For all the words written, workshops conducted, speeches spoken on "best methods" for building teams and recruiting personnel, there is no better church team-building structure than how Jesus worked with His 12 apostles.
View your team time to incorporate Bible study, fellowship, prayer, worship and accountability in the task or skill-building training.
Using that structure, called here "The Team Jesus Template," as the foundation to the additional writings, workshops, speeches and holy imagination you employ, may yield unperceived practical, spiritual and numeric growth in ministry service.
Some concepts may be standard operating procedure for those fortunate churches where personnel and capital resources are fairly abundant. Nevertheless, the template outlined here is applicable across the size spectrum, for it concentrates on Christ's primary focus: the servant's heart.
The core of "The Team Jesus Template" is this:
1. A clear mission from conception, John 18:37;
2. A widely expressed vision with buy-in of man, Luke 8:4;
3. A diverse, smaller body of aides chosen for select purposes, Luke 6:13;
4. Regular Scripture, fellowship and prayer with that smaller body, Matthew 5:17-19
5. Delegated tasks for that small body to conduct, Matthew 10:5-14;
6. Regular feedback among that team following their tasks for improvement, Matthew 17:14-20;
7. Direct and indirect admonishment, in love, to keep egos in check, John 21:23;
8. Ultimate release of responsibility and authority to the team to train others, Matthew 28:18-20.
Teamwork: It’s A Mindset Thing
Our introductory verse at the top of this piece is the apostle Matthew's account of The Sermon on the Mount, wherein Jesus reminds His followers to not worry about stuff. "Your heavenly Father," He said, "knows you need them."
Yes, Jesus is addressing clothes, food and daily needs; yet the same mindset for ministry may apply. Ministry leaders, especially in smaller venues, tend to be concerned with resources we don't have (money or people) which can lead to emotional (enemy-spurred) responses to new ideas or new people.
Even maintaining the status quo is a survival skill. All at the expense of sharing the Gospel of Christ.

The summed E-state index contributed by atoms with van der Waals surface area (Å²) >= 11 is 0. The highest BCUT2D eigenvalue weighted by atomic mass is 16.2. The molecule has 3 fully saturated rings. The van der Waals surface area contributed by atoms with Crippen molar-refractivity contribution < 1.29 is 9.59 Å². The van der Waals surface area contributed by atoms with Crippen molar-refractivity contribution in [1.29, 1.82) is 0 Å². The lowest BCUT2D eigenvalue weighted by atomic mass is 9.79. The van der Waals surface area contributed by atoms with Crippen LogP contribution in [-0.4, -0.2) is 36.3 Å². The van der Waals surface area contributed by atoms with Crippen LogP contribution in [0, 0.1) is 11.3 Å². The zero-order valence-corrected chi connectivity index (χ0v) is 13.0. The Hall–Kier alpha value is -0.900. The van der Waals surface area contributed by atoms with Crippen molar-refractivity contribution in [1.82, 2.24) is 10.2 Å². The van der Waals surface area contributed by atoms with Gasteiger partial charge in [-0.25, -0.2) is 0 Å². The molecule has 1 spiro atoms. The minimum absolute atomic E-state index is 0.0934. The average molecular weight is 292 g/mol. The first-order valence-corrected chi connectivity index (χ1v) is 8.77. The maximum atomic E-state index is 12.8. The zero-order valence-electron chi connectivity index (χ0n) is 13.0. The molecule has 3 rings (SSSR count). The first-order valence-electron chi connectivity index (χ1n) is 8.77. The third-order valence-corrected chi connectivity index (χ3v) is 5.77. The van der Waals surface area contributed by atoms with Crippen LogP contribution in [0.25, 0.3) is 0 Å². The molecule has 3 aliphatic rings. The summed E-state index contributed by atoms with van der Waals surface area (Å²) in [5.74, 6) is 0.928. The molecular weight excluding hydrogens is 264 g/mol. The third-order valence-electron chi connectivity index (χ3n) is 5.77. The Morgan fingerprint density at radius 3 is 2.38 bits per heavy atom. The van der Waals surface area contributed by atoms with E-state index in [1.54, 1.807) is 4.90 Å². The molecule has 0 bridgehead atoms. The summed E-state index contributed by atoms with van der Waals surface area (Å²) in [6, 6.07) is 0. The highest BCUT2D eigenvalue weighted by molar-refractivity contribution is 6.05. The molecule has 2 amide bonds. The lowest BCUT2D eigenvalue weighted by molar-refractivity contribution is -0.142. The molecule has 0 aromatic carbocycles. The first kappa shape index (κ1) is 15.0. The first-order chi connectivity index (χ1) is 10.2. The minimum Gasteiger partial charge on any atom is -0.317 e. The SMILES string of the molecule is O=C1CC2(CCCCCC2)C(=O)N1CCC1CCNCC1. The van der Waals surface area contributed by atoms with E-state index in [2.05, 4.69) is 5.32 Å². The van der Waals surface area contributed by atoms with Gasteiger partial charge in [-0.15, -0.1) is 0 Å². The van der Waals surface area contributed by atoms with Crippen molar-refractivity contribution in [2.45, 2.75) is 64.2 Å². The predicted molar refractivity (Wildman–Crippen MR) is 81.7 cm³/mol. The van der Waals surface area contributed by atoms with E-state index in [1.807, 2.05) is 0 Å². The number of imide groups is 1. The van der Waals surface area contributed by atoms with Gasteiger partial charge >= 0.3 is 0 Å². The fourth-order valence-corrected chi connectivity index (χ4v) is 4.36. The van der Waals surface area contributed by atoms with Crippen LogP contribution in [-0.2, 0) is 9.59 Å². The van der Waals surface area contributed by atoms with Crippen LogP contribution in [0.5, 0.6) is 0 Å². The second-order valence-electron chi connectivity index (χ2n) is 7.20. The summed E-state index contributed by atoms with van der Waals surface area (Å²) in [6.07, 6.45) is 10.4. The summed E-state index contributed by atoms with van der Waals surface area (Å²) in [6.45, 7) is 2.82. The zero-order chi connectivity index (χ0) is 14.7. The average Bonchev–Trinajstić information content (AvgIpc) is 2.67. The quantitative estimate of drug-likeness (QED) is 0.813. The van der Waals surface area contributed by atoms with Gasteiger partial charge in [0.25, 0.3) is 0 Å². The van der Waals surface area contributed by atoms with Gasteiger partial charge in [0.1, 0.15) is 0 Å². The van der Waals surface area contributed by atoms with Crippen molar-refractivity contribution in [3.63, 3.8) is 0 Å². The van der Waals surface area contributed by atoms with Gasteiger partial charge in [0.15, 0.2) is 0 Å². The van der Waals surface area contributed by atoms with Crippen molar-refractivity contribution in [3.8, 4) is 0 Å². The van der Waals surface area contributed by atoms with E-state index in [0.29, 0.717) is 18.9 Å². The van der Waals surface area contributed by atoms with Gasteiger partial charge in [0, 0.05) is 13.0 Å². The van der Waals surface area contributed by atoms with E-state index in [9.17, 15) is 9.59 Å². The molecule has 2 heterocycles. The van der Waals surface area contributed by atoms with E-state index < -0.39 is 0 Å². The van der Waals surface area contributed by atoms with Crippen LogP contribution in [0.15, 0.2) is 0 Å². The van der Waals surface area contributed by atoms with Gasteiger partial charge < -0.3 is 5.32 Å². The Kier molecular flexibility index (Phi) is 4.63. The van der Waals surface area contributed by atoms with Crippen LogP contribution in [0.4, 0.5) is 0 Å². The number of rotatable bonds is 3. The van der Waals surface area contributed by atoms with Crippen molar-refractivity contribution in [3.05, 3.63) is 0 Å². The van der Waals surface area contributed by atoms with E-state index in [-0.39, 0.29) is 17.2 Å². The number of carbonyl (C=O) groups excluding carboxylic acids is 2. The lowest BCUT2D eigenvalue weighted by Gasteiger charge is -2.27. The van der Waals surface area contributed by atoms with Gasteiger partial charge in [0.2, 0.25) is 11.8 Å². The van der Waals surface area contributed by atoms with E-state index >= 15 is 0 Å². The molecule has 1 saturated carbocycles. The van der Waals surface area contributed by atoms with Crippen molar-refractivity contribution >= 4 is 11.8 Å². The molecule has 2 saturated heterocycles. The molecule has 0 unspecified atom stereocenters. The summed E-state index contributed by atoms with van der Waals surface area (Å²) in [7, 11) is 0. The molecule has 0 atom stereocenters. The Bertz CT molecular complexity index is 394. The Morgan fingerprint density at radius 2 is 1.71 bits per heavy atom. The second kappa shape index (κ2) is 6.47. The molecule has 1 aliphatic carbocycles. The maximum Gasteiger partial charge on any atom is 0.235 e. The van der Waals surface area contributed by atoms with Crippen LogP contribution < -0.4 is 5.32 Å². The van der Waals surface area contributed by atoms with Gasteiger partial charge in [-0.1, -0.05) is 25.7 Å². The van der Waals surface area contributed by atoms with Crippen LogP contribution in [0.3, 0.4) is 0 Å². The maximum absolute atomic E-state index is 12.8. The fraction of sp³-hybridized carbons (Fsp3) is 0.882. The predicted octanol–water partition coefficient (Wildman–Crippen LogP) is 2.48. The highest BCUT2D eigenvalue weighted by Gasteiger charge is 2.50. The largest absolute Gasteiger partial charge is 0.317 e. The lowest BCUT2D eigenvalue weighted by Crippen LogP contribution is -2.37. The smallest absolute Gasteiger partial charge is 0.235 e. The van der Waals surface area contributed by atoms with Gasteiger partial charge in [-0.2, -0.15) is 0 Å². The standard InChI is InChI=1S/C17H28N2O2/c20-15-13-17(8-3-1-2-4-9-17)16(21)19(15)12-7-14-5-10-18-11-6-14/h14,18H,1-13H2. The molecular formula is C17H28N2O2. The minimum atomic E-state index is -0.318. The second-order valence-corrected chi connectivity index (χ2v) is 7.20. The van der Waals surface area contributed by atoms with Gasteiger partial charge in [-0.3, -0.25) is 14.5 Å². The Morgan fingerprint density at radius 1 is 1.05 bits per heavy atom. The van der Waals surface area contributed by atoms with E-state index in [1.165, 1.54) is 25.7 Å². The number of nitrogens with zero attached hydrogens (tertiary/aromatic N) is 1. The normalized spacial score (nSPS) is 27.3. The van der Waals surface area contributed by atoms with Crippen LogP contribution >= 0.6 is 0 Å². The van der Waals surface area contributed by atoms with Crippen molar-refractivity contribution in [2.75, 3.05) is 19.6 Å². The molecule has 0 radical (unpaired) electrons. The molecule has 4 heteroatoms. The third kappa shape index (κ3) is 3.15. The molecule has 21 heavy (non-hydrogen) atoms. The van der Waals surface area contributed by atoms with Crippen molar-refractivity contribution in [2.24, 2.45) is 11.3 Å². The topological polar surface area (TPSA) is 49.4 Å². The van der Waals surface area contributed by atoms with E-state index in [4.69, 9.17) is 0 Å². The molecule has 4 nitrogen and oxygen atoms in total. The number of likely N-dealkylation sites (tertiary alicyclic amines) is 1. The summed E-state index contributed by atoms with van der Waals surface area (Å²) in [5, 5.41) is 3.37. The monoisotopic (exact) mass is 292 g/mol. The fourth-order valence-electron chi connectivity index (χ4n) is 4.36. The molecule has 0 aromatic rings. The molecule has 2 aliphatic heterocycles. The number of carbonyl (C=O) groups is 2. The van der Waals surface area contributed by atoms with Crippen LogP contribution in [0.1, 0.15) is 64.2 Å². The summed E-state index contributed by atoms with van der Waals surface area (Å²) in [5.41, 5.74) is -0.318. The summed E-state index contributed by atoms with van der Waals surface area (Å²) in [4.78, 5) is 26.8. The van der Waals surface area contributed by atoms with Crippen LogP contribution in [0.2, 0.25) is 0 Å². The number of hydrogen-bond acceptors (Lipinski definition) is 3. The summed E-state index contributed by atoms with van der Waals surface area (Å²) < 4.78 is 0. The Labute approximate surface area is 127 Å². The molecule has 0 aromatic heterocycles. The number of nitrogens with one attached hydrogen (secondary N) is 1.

One of the most life-changing messages I have heard was entitled: "The Church: Club or Mission," by Curt Hansen, then-pastor of Elk Grove Baptist Church in Illinois. The sermon challenges church-going listeners to remember the purpose of Christ-followers to build His Kingdom. Among his challenges, "How will we organize ourselves? Around our wants and our needs, or around the desperate needs of those around us who are drowning?"
That same principle applies to staffing and building sustainable ministry teams. Are the teams for us and our friends? Do team meetings lapse into unfocused social gatherings? Or do we trust God to provide for His purposes to reach others? If so, do we try resolving matters without abiding in Him?
1. Reenvision Staff Meetings As Small Group Bible Studies
Church small group ministries are essentially Bible studies which incorporate fellowship, prayer, occasionally worship (not necessarily music) and (maybe) accountability. As participants explore The Word or hang out, they get to know each other and build in a sense of community.
On the other hand, teams which serve e.g., a worship ensemble, a men's or student ministry, a media team—more likely come together to do a task. They may review some scriptures, but the other group elements, may be incidental. We recommend being intentional. Rather than view your team time as just a "staff meeting" or "rehearsal," operate as a small group. Incorporate Bible study, fellowship, prayer, worship and accountability in the task or skill-building training. That is what Christ did.
Scriptures note He had many disciples. From those hundreds of followers, Jesus selected 12 to be His apostles His small group to train with Him to learn the mechanics of ministry, based in (the Old Testament) Scriptures. Each of the 12 was chosen for his specific gifts and skills needed for Jesus' mission to tell the good news of reconciliation between God and man (that's The Gospel), and to teach them how to tell others (make disciples).